The sixteenth traditional panel discussion regarding the change of the presidency of the Council of the European Union has been held today in Belgrade, jointly organized by the European Policy Center (CEP) and the Delegation of the European Union to Serbia. The panelists at the event From Belgium to Hungary: New opportunities to further accelerate the enlargement process were H.E. Cathy Buggenhout, Ambassador of the Kingdom of Belgium, H.E. Jozsef Zoltan Magyar, Ambassador of Hungary, H.E. Emanuele Giaufret, Ambassador and Head of the EU Delegation to the Republic of Serbia, Tanja Miščević, Minister for European Integration of the Republic of Serbia and Srđan Majstorović Chairman of the CEP Governing Board. The panel was moderated by Strahinja Subotić, Program Manager and Senior Researcher at CEP.

In addition to highlighting the key achievements of the Belgian presidency of the Council, the panel also aimed to clarify Hungary’s strategy for guiding the EU in the next six months. As a country that shares borders with the Western Balkans and Ukraine and as a former socialist republic, Hungary understands the difficulties faced by both new and old candidate countries on their way to the EU.

Talking about the successful Belgian presidency, the ambassador of the Kingdom of Belgium said that her country achieved everything it had planned, even in the shortened period of time, due to the break for the elections. She pointed out that Belgium’s activity in the Green Agenda, as well as in the Growth Plan for the Western Balkans, is particularly significant.

“The Growth Plan for the Western Balkans was one of the documents adopted in this short period of time. The growth plan was in the forefront of all EU member states’ minds and on their priority list,” she pointed out.

“Part of the motto of our presidency is Prepare for the future, as we believe that integration is a very important process. The EU will not be the same with 36 countries at the table. There will be huge economic differences once new members have joined, and the money will have to be spread among more countries. Preparing for the future means that the Council has work to do to receive new member states and this was adopted on June 28 at the Council meeting,” she said.

Jozsef Magyar pointed out that the slogan of the Hungarian presidency: Make Europe great again was chosen because it best reflects the focus of the Hungarian presidency – strengthening the European economy, which, as Magyar says, is “stagnant compared to other continents”.

“In 2018, the US and EU economies were on par, and now the US economy is twice the size of the EU economy. Economic growth in major EU countries is predicted to be 1%, whereas for the USA it is 3%, and 5% for China. Competitiveness was part of the trio program and Hungary wants to reinforce it with their program. We want to finalize the European competitiveness package and adopt it as a new instrument for member states,” Magyar said.

There were doubts about the Growth Plan for the Western Balkans, but we quickly delivered it, which is a reflection of the strong political will to move forward toward enlargement, Ambassador Giaufret pointed out. In the past few months, we have had three leader meetings, where we discussed concrete measures to integrate the WB into the single market, and with the Reform Agenda we will have a set of reforms for each country to accelerate this,” he added.

“With the Growth Plan, the EU is shifting its approach in terms of how it distributes funds, with the past funding of projects – the financing of the Growth Plan is something similar to what the Commission has done earlier for Member States – requiring them to undertake a set of reforms and allocating funds based on implemented reforms. This has proved successful and the same approach is now being adopted for the candidate countries. The idea is to reduce the social and economic gap between the EU and the candidate countries – and at the same time accelerate reforms related to the rule of law, the fight against corruption and organised crime,” he explained.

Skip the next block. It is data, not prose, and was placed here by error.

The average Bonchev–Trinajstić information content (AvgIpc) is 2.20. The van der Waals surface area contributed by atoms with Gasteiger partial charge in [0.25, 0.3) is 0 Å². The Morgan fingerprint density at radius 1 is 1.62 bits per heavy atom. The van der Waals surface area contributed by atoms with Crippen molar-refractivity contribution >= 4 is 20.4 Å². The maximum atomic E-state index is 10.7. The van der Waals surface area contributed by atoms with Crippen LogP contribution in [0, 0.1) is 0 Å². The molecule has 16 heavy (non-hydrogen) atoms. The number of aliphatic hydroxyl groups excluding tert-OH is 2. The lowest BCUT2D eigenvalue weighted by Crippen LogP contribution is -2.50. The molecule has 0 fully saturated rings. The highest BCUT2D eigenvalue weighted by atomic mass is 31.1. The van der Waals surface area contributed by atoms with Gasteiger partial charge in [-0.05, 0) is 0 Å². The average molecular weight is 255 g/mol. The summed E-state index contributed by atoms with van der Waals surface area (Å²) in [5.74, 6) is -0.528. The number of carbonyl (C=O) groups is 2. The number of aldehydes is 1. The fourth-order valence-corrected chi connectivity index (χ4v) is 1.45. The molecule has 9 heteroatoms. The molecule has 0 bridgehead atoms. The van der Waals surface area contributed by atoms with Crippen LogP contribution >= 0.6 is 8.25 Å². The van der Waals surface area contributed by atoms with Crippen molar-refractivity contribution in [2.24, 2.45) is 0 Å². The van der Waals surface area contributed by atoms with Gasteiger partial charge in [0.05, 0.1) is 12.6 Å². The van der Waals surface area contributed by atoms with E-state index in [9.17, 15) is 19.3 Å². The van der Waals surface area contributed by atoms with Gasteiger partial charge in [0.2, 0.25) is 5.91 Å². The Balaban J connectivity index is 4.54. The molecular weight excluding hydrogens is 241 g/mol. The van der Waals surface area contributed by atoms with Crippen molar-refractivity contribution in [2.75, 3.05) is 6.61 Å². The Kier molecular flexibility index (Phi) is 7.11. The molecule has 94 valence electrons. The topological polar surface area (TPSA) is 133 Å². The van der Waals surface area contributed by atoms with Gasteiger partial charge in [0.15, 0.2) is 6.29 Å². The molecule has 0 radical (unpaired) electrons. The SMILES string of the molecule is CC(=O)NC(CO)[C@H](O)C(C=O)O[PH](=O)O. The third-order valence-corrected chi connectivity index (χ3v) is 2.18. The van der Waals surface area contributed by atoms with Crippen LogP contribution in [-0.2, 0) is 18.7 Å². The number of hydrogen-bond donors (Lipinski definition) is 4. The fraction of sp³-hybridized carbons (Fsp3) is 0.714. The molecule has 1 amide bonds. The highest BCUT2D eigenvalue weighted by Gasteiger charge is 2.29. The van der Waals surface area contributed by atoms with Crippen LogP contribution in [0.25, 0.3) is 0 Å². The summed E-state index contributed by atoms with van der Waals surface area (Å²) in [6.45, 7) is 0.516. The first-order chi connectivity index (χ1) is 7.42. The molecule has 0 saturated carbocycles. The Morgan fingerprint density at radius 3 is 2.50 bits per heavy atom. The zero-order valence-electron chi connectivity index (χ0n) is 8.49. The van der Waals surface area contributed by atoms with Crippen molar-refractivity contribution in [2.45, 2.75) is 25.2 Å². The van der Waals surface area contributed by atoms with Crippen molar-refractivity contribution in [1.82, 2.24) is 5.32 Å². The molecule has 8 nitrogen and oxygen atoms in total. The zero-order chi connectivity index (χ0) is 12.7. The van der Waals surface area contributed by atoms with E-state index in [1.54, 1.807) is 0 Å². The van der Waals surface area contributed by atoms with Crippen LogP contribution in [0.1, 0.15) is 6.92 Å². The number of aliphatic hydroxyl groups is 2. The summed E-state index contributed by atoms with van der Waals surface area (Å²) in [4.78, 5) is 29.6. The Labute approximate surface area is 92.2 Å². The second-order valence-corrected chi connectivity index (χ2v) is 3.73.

“We understand the geopolitical shifts and the renewed interest in enlargement after the war in Ukraine, and we would like to take advantage of that opportunity, not only through the Reform Agenda, but more broadly, as well,” said Minister Miščević. She also pointed out that Serbia’s goal is not only to open Cluster 3, but also to get ready and open Cluster 2 – Internal Market, and we would like to obtain a positive IBAR for Chapters 23 and 24 by the end of this year.

Srđan Majstorović pointed out that the Strategic Agenda 2024 – 2029 was adopted last week, and that it is clear that the European Union is starting preparations for enlargement, and that the EU internal reforms go ‘hand in hand’ with enlargement”.

However, he also reminded that 2024 marks the 10th anniversary of the beginning of Serbia’s negotiations with the EU and that the results are far from what we expected. He emphasized the importance of reforms, but also that “EU integrations never end” and that they continue in different forms even after one has become a member. He also pointed out that the road to the EU is not straight and irreversible. “Reforms that the candidate countries have to undertake are sometimes reversible and the membership is not a guarantee that everyone will avoid problems, and Serbia must learn that and resolve it in time,” Majstorović concluded.

This event is part of tradition started by CEP and the EU Info Center eight years ago, with the aim of initiating a quality debate on EU priorities from the point of view of the countries holding the presidency of the Council of the EU (outgoing and upcoming presiding countries), with reference to current topics in the accession process of Serbia to the EU. The biannual event gathers members of the diplomatic corps, representatives of state institutions and civil society organizations, and is widely covered by the media.